I know in my own practice that increasingly my work has turned to mastering skills of various sorts: I’ve been building pop-up books and working on my sewing machine, practicing calligraphy and geometry, and doing a fair bit of graphic design; the carpentry/cabinetmaking is rarer, but it’s there. And lately I’ve been doing a lot of cooking. Sometimes the work is phenomenally dull, other times it’s deeply interesting — but then the artwork and the mental acuity that comes from artisanship kicks in when I’m working for someone else. I find I solve problems better, sort out potential solutions more quickly, and settle on one faster. So, the topic I’d suggest is… write a series of posts about how your shamanic practice informs other specific parts or your life, or how skills like cooking or driving inform your experience as a shaman?
First off, thank you Andrew. This is a great question.
There are skills I have connected back to and brought into my religious life, like cooking, woodworking, leatherworking, pyrography, and drawing. There are others which were part of it to begin with, such as raising my son, teaching, listening, and divining. Where I saw raising my son as part of my duties not only as a parent, but especially as a Northern Tradition Pagan, shaman, and priest, I had to work a little bit to bring cooking into my religious life.
I am not a great cook. When I first went off to college and lived in a dorm I managed to burn ramen quite well. I have learned a bit since then. I at least don’t set food on fire much anymore, and can make something halfway decent when I have good instructions and stay on target. I was looking around at one point last year for recipes to connect with my Ancestors. I had not made a full-on meal on Their behalf, and wanted to have a go at a recipe from on the places my blood relatives came from.
So I looked around online for traditional German recipes. That was when I found a potato leek soup with mushroom recipe. I wanted to pair it with something else, but by the time I got around to cooking it, it seemed it would be enough on its own.
Here is what it looked like step-by-step:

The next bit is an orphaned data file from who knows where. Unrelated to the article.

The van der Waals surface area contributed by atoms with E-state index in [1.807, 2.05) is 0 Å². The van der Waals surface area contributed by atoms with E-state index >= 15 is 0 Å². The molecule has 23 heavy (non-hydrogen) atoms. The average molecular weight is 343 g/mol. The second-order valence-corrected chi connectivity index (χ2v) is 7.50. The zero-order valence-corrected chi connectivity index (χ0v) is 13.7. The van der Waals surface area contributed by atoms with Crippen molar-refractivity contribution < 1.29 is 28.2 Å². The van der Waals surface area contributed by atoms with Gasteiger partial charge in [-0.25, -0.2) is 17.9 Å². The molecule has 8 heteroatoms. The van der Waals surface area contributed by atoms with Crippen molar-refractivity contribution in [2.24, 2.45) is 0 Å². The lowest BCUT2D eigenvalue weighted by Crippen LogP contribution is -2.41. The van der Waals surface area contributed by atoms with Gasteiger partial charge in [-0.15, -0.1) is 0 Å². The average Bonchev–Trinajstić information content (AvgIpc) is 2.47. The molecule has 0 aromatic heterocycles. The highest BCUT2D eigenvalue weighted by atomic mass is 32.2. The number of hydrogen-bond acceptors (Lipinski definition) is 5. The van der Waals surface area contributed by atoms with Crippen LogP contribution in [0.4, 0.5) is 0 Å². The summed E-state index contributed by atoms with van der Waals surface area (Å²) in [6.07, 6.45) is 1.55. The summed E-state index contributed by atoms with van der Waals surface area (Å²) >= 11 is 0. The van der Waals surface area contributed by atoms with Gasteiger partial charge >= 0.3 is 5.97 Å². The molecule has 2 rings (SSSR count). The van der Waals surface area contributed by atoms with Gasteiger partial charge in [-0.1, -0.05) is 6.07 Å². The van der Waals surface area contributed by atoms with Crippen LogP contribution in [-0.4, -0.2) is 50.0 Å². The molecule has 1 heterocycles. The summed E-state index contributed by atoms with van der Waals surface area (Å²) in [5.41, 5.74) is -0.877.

When it was finished I took some of the soup out to the tree outside to share with the Ancestors. Doing this not only put a good recipe into my hands and a good offering before the Ancestors. Cooking pushed me to connect to my Ancestors in a very straightforward and simple way. This process of cooking for my Ancestors also taught me something else: don’t forget one group of Ancestors or favor Them so strongly above one another. I had done so much research looking for a recipe for my German Ancestors that I neglected my French Ancestors. They got my attention and let me know in no uncertain terms They were not pleased with this. Mercifully, They were pleased and much happier when I made Them an omelette using the same kind of mushrooms as I had for the leek soup above. I thought perhaps I needed to make a more complex dish, like on the order of the leek soup, but sometimes the Ancestors just want a simple staple that They would have had in life.
This life skill is a powerful way of connecting to our Ancestors, and the Dead in general. Family cookbooks and recipes are, to me, precious heirlooms we pass on to our loved ones whether we have children or not. It is one more link in the chain between one’s family members and its descendants, and can be as strong as family stories, genealogy, and history. Above and beyond being a necessary life skill, one which I am grateful my Ancestors have pushed me to cultivate, cooking is a powerful way of keeping the connections with Them alive for all of those who come to our table.
To be continued in part 2.